• A social media profile that owns its own content and data

More info:


Refundable tokens

The proposal is technically ERC-5507, but sometimes called ERC-721R as it is an evolution of the ERC-721 standard for NFT. Its target is to add refund functionality for fungible and non-fungible tokens (ERC-20, ERC-721, and ERC-1155): until a predetermined time passes, users can receive a refund for tokens they have purchased. The motivation here is to help prevent rugpulls and scams by enhancing the accountability of the crypto-space, and would provide greater protection for buyers. Incidentally, it would allow the tokens following that standard to be compliant with EU regulations which require a 14-day refund period for goods purchased online. Some focus and benefits of the standard interface for refundable tokens are:

  • Interoperability with various NFT-related applications, such as portfolio browsers, and marketplaces.
  • NFT marketplaces could place a badge indicating that the NFT is still refundable on listings, and offer to refund NFTs instead of listing them on the marketplace.
  • Decentralized Exchanges could offer to refund tokens if doing so would give a higher yield.
  • Better wallet confirmation dialogs.

There are challenges and drawbacks of using EIP-5507: increased gas costs, misuse of the refund policy, possible more generic implementations… These are currently under discussion within the Ethereum community, and it is therefore unsure this EIP will make its way to mainnet. However, it is positive to note that such proposals reflect the will of the sector to tackle compliance and user protection issues.

More info:


EIP-4844 is a (very) technical improvement proposal that has yet to be implemented on Ethereum mainnet, but without getting into the details, it’s worth noting that it will mostly benefit layer2 chains by dividing their gas fees by at least 1 order of magnitude (10–100x cheaper). If you’re curious you can check out the EIP-4844 KZG ceremony, which is the fundamental event for this improvement and still ongoing at the time of writing. It is the first step toward full sharding on Ethereum, which will drastically decrease gas fees on Ethereum blockchain, but is realistically not expected before 2024.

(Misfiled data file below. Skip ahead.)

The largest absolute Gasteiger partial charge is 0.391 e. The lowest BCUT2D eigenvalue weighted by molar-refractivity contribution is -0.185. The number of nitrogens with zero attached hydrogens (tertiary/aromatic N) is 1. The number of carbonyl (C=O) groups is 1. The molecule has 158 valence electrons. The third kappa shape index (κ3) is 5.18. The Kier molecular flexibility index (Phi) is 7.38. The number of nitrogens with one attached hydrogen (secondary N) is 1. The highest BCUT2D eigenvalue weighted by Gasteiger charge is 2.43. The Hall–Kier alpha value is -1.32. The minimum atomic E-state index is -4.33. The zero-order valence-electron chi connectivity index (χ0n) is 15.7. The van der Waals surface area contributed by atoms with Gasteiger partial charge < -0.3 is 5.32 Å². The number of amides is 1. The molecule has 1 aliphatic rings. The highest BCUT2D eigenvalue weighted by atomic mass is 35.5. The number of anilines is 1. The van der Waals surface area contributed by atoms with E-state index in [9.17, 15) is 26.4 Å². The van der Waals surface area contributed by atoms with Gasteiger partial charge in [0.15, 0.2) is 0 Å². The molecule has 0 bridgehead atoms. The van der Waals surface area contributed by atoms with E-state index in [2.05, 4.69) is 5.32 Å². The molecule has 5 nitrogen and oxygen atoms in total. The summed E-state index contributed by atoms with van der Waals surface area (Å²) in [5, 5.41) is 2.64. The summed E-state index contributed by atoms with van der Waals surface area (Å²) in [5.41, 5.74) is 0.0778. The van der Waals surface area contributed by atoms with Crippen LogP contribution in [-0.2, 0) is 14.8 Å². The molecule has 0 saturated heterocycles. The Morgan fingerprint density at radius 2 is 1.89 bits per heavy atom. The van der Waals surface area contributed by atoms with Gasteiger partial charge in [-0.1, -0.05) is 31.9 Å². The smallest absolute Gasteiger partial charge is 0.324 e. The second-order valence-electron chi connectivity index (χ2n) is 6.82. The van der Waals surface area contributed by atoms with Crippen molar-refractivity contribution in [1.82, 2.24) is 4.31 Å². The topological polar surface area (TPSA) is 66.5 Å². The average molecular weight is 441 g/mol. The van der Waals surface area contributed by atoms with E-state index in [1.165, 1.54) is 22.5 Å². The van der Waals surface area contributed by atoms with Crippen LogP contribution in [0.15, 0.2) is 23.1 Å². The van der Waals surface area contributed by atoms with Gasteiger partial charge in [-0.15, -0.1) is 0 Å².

More info:

Closing thoughts

Ethereum developers don’t rest! By creating standards and proposals enhancing Ethereum’s functionalities, they also make possible new use-cases, and make it easier for users to interact with dApps — especially for newcomers in the case of ERC-4337. 2023 will probably be a year dedicated to builders, and the whole blockchain industry expects and hopes to pick up the fruits of their work later in 2024 — which will kick off the next bull run perhaps? In any case, with these latest developments in EIPs and ERCs, we can definitely expect to see even more exciting developments for the industry, regardless of the timeline. So let’s keep an eye on them!